Eight Lipsticks, 1988
drypoint on Somerset Satin paper, 17.8 x 15.2 cm (7 x 6 in.)
National Gallery of Art, Gift of Kathan Brown

8.  Thiebaud painted things other than food. He made still lifes of neckties, eyeglasses, lipsticks, even cows and dogs. He also painted large portraits of human figures, applying thick paint in bright colors against stark white backgrounds.

9.  Thiebaud went on to paint cityscapes—from the steep hills of San Francisco to the colorful landscapes of the Sacramento Valley in California.

10.  Wayne Thiebaud retired from full-time teaching in 1990. He lives in Northern California and continues to paint.

Guided Practice

Begin by looking carefully at the painting Cakes by Wayne Thiebaud with your students. Display a copy of the painting and ask students:

  • What do you see? Describe the cakes.
  • Where are these cakes? How are they displayed?
  • How is the painting lit? How can you tell?
  • What is the painting about? What is happening?
  • What is the mood here? Why do you say that?

Read the facts “Ten Things About Thiebaud” at the very beginning of the lesson and ask students what they learned about the artist that might help explain his painting.

Most of the cakes shown are the same geometric solid, a cylinder. Solid shapes such as cylinders have volume. In this case, the volume is the amount of cake inside.

valentine-cake

Let's focus on the Valentine cake:

The baker sells it as a 10-inch cake. Which part of the cake measures 10 inches? (diameter)

To calculate the volume of this cake, use this formula: V = pi(r2)(h)

What measures do you need for this formula? (radius and height)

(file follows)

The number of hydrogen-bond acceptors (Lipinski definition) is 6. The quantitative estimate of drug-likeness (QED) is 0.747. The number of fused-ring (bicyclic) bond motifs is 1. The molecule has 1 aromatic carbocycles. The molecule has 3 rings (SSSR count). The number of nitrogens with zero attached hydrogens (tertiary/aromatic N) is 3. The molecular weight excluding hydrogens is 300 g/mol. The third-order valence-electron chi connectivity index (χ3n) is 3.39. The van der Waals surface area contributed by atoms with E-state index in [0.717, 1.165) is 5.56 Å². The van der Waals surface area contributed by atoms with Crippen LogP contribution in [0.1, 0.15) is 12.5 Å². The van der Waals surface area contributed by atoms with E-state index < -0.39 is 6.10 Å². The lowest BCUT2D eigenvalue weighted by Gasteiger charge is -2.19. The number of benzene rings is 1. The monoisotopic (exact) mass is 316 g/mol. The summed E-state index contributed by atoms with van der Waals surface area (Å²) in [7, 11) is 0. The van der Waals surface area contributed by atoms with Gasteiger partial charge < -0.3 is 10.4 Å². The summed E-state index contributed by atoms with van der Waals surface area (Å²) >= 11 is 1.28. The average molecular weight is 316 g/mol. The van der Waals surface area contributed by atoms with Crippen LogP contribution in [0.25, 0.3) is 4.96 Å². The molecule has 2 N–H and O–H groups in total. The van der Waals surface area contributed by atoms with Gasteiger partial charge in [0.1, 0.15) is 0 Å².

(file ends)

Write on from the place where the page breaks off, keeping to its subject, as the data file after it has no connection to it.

Since the diameter of the cake is 10", the radius (r) equals 5". The height of the cake (h) is 4.5". You can use 3.14 as an approximation for pi and calculate the volume of cake using V = pi(r2)(h).

Answer = 353.25 cubic inches

Now, how can we calculate the amount of frosting on the cake?

First, try to estimate the amount of frosting you think it will take to ice the cake. Here are your choices: 12 square inches, 50 square inches, 98 square inches, or 222 square inches. This is how to figure the answer:

The formula for the surface area of a cylinder is: 2(pi)(r2) + 2(pi)(r)(h), but the formula for the cake is: pi(r2) + 2(pi)(r)(h)

Why are they different? The cake is a cylinder, but the bottom is not frosted; so you only need to include the surface area of the top; so you don't need to double pi(r2).

Use what you know about the cake to calculate the surface area.

Answer: 222 square inches of frosting

Doesn't that sound like a lot of frosting for one cake? If you have ever frosted a cake, you know it takes only a cup or two of frosting to cover its surface. It is amazing that those cups contain frosting to cover several hundred square inches!

chocolate-cake

Use what you have learned to calculate the volume and surface area of this 8" cake. It is 4" high.

Remember:

V = pi(r2)(h)
SA = pi(r2) + 2(pi)(r)(h)

Answers: V = about 201 cubic inches (200.96 in3), SA = about 151 square inches (150.72 in2)

Activity

Now that students are familiar with the painting, have them make their own boldly-designed cakes either using the online interactive “Cake Maker” or making a painting in class. What type of cake do they like? What shape is their cake? round? rectangular? another shape? What colors are used for this type of cake? How would they decorate it?

Extension

Have students challenge their classmates with other math problems relating to the cakes in this painting. What about the ones that have already been cut into? How much cake and icing would a slice contain?

Related Resources

Decorate Thiebaud's cakes in "Cake Maker"

Download a family-oriented guide to Thiebaud

Explore more work by Thiebaud at Crown Point Press

Search the collection “Wayne Thiebaud, Memories and Delights” at the Smithsonian Archives of American Art

Contact

Questions or comments? E-mail us at classroom@nga.gov